Joseph Kleitsch was born in Deutsch St. Michael, Branat, Hungary on June 6, 1881. Since Kleitsch’s mother died when he was 3 ½ years old, his stepmother fostered his interest in art by supplying him with paint materials. His artistic talents emerged at 7 years of age and he was awarded a scholarship by his village. Apprenticing under sign painter and mural decorator Lanjarovics, Kleitsch quickly learned different techniques and painting skills within 18 months, quickly exceeding his mentor. He continued his training in Budapest, Munich, and Paris and by 17, he was an accomplished portraitist with such clients as Emperor Franz Joseph of Austria. He received the nickname ‘the little Munkácsy” named after the successful Hungarian realist painter Mihály Munkácsy.
He moved to the United States in 1902 to Cincinnati, Ohio and met and lived with Emma Multner who he married in 1904 in Denver, Colorado. In Denver, Kleitsch’s works began to include landscapes and genre painting. Although he was continuously painting, he was still not well-known. To make ends meet, Kleitsch took on several jobs painting still lifes, and painting advertising illustrations for the Union Pacific Railway.
Kleitsch and his wife traveled to Mexico City from 1907-1909, and he returned again in 1911. The introduction of European modern art in Mexico did not influence Kleitsch’s fondness for painting in an academic-realist approach. By 1912, Kleitsch gained prominence in Mexico as a result of his commissioned portrait of President Madero and his wife and received an award from the Mexico Art Associates for the painting.
He returned to Chicago in 1912 and enrolled as a special student in the Saturday School of the Art Institute of Chicago. Kleitsch painted the likenesses of many prominent citizens of Chicago while further studying at the Art Institute of Chicago. A year after his return, his wife Emma died from complications of nephritis in 1913. He later met and married Edna Gregaitis, a public school art teacher. He became strongly involved with the Palette and Chisel Club and participated in many exhibitions there and at the Art Institute of Chicago. The increased exhibitions of impressionist and post-impressionist paintings, along with old masters, and the occasional European abstract art during this period in Chicago provided Kleitsch with knowledge and awareness of these various styles and its various forms. By 1919, he had gained recognition as an outstanding portraitist by his peers and critics.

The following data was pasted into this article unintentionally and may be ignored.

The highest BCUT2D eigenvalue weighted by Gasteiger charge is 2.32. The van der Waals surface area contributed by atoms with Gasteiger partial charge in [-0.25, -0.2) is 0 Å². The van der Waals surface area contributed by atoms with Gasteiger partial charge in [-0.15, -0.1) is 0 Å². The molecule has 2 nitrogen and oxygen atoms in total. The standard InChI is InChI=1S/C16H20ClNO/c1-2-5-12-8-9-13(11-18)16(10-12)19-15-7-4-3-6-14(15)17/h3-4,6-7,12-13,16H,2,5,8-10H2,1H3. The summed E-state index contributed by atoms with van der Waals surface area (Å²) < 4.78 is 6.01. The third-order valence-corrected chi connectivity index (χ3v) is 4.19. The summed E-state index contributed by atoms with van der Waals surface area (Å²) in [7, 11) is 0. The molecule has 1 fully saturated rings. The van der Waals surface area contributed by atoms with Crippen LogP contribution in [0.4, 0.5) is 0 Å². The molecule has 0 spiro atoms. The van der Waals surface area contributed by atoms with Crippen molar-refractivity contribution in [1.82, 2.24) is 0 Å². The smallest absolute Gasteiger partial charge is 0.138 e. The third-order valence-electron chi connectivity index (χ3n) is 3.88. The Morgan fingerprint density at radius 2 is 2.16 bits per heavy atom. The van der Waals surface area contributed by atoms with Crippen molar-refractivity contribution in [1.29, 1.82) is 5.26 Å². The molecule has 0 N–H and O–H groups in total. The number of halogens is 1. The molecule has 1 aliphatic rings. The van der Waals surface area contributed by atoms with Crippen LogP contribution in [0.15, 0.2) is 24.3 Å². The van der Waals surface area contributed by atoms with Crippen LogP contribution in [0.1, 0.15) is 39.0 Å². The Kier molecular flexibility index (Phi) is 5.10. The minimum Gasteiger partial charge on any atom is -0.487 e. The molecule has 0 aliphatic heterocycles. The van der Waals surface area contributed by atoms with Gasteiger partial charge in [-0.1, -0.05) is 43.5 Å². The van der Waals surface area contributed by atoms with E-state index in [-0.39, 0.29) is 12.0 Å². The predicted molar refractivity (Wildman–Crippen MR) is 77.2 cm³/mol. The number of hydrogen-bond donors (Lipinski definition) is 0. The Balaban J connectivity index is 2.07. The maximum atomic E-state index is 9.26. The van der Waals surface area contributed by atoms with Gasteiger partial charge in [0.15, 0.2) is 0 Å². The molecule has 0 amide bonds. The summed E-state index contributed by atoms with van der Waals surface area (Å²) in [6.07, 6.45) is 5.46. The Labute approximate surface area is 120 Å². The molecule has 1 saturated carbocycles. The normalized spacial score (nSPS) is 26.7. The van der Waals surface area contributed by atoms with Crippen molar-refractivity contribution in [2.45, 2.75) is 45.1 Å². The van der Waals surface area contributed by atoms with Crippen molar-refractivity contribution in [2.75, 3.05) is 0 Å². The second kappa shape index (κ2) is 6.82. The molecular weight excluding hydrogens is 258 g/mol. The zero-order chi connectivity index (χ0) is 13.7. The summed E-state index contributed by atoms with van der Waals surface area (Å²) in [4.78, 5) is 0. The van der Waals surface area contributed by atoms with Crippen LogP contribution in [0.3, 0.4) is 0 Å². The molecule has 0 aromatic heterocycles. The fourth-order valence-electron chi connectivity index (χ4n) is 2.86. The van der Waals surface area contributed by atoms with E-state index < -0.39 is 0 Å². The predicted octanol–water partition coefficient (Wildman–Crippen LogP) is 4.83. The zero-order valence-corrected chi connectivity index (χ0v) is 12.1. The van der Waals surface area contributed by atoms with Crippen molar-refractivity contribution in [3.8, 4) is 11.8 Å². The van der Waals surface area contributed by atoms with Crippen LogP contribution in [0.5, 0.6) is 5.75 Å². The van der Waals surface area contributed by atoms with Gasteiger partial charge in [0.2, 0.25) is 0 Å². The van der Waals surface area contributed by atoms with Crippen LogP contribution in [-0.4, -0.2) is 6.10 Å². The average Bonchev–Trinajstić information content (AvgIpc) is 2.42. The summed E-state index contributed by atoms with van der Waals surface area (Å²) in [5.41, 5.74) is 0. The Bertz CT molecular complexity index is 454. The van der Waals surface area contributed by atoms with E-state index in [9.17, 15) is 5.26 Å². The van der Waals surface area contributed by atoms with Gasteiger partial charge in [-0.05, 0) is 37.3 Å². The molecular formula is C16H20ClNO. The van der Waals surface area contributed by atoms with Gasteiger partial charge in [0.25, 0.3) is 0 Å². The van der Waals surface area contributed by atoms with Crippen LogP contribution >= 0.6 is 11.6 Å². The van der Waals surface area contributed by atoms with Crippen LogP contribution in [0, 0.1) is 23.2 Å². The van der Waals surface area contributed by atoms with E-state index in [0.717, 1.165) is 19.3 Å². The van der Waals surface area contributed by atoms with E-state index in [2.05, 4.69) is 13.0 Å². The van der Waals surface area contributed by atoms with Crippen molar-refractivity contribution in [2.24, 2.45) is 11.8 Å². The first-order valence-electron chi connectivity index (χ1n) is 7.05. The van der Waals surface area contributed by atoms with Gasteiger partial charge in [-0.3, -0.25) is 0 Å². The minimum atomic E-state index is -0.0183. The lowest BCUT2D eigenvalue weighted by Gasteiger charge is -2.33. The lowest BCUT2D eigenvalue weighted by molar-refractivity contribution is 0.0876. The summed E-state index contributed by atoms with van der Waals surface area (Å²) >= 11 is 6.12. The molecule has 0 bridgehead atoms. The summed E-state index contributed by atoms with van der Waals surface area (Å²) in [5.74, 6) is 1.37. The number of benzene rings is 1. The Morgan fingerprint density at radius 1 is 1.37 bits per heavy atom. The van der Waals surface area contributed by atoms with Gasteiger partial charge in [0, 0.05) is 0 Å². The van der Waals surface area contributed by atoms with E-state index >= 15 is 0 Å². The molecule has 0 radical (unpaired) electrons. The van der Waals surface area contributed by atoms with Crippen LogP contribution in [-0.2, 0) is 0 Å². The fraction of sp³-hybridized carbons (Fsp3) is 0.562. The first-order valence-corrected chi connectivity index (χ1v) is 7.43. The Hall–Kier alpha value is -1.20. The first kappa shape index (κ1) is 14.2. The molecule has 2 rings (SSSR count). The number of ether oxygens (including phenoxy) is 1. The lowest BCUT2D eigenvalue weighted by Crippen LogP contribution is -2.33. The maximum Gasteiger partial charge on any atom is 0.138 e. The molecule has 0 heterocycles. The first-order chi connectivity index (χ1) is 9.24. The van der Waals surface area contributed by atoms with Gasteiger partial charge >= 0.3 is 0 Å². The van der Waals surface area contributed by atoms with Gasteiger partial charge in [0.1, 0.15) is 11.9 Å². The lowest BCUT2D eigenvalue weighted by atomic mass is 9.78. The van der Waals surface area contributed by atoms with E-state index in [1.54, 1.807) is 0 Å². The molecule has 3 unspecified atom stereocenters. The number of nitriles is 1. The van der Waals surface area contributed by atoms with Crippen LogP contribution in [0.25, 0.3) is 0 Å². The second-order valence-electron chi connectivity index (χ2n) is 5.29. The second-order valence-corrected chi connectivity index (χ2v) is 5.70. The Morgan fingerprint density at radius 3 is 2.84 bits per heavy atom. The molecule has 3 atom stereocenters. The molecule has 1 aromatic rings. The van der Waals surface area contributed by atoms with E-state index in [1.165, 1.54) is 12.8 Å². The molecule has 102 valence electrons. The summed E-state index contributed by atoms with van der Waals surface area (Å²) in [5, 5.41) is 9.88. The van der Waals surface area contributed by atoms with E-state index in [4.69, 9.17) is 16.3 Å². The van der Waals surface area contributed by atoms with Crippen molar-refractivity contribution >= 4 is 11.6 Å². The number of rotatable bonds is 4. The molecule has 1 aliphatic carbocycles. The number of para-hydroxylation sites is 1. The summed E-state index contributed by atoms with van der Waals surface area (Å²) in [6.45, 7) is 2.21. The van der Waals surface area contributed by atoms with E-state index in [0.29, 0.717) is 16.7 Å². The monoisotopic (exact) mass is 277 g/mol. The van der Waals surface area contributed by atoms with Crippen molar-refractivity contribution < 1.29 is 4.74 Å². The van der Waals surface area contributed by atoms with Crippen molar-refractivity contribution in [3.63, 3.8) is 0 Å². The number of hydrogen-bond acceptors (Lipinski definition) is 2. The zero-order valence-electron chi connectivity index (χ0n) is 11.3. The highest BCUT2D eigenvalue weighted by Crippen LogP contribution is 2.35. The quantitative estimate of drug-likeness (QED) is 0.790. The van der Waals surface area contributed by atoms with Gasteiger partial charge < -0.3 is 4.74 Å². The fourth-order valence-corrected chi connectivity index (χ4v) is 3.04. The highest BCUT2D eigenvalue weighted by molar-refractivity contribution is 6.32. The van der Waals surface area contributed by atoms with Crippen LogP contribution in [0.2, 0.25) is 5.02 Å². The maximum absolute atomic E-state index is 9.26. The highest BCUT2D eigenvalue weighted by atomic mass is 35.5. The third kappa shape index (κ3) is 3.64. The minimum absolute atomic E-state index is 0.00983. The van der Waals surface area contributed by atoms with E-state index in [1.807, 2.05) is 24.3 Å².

At the height of his fame, Kleitsch decided to move to California in 1920. Upon moving to California, he settled in Laguna Beach with his wife Edna and established the Kleitsch Academy. He taught and was active in the local art scene establishing himself as a successful portraitist in the Laguna Art community and exhibited in Los Angeles at Stendahl and Hatfield Galleries. In 1922, he had his first successful one-man solo show at the Stendahl gallery. After the exhibition, Kleitsch consistently made trips to San Francisco, Carmel, and Europe in search of subject matter. He left to Europe and returned in 1927 and held another solo exhibition in 1931. While some of his followers were disappointed by his lack of mission scene paintings, the exhibition received good reviews.
In 1930, when the Depression hit America, Kleitsch went through a difficult period in which he could not collect debts on his paintings. Through all this, he was continually inspired by the local scenery and could often be seen in and around Laguna painting street scenes with figures, gardens in bloom, coastals, and landscapes. Kleitsch died of a heart attack on November 16, 1931 in Santa Ana, California. A memorial exhibition of his works was held at Exposition Park, Los Angeles County Museum of Art in 1933 and another exhibition at the International Art Exhibition containing 27 paintings was organized by his wife Edna and held at the Tower Auditorium of the Drake Hotel in Chicago.